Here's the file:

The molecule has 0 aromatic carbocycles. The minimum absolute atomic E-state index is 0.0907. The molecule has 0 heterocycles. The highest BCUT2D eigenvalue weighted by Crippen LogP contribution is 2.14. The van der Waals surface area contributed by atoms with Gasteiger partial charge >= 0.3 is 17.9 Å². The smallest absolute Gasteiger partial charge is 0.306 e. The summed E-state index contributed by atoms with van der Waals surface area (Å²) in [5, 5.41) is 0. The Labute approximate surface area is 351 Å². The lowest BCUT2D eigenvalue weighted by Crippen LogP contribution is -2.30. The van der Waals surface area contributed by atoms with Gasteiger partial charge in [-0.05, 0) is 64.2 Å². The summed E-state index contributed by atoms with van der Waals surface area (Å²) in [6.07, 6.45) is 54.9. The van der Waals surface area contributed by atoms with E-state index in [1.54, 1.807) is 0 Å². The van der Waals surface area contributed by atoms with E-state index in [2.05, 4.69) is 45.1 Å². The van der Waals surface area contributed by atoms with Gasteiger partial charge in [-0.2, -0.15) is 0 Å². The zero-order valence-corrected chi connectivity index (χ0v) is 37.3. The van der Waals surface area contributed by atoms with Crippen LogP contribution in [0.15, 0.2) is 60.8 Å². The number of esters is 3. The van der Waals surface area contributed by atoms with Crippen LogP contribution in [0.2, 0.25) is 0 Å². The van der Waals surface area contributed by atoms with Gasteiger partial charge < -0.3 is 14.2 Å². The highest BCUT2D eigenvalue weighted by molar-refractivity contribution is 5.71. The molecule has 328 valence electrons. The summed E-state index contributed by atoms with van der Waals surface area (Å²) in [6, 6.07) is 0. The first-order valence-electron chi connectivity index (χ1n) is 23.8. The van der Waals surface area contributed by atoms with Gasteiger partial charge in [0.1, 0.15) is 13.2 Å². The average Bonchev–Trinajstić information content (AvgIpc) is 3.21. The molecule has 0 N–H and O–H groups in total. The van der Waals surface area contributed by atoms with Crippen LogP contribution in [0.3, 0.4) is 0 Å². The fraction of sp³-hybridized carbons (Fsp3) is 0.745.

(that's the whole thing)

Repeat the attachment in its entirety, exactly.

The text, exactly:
The molecule has 0 aromatic carbocycles. The minimum absolute atomic E-state index is 0.0907. The molecule has 0 heterocycles. The highest BCUT2D eigenvalue weighted by Crippen LogP contribution is 2.14. The van der Waals surface area contributed by atoms with Gasteiger partial charge >= 0.3 is 17.9 Å². The smallest absolute Gasteiger partial charge is 0.306 e. The summed E-state index contributed by atoms with van der Waals surface area (Å²) in [5, 5.41) is 0. The Labute approximate surface area is 351 Å². The lowest BCUT2D eigenvalue weighted by Crippen LogP contribution is -2.30. The van der Waals surface area contributed by atoms with Gasteiger partial charge in [-0.05, 0) is 64.2 Å². The summed E-state index contributed by atoms with van der Waals surface area (Å²) in [6.07, 6.45) is 54.9. The van der Waals surface area contributed by atoms with E-state index in [1.54, 1.807) is 0 Å². The van der Waals surface area contributed by atoms with E-state index in [2.05, 4.69) is 45.1 Å². The van der Waals surface area contributed by atoms with Gasteiger partial charge in [-0.2, -0.15) is 0 Å². The zero-order valence-corrected chi connectivity index (χ0v) is 37.3. The van der Waals surface area contributed by atoms with Crippen LogP contribution in [0.15, 0.2) is 60.8 Å². The number of esters is 3. The van der Waals surface area contributed by atoms with Crippen LogP contribution in [0.2, 0.25) is 0 Å². The van der Waals surface area contributed by atoms with Gasteiger partial charge < -0.3 is 14.2 Å². The highest BCUT2D eigenvalue weighted by molar-refractivity contribution is 5.71. The molecule has 328 valence electrons. The summed E-state index contributed by atoms with van der Waals surface area (Å²) in [6, 6.07) is 0. The first-order valence-electron chi connectivity index (χ1n) is 23.8. The van der Waals surface area contributed by atoms with Gasteiger partial charge in [0.1, 0.15) is 13.2 Å². The average Bonchev–Trinajstić information content (AvgIpc) is 3.21. The molecule has 0 N–H and O–H groups in total. The van der Waals surface area contributed by atoms with Crippen LogP contribution in [0.3, 0.4) is 0 Å². The fraction of sp³-hybridized carbons (Fsp3) is 0.745.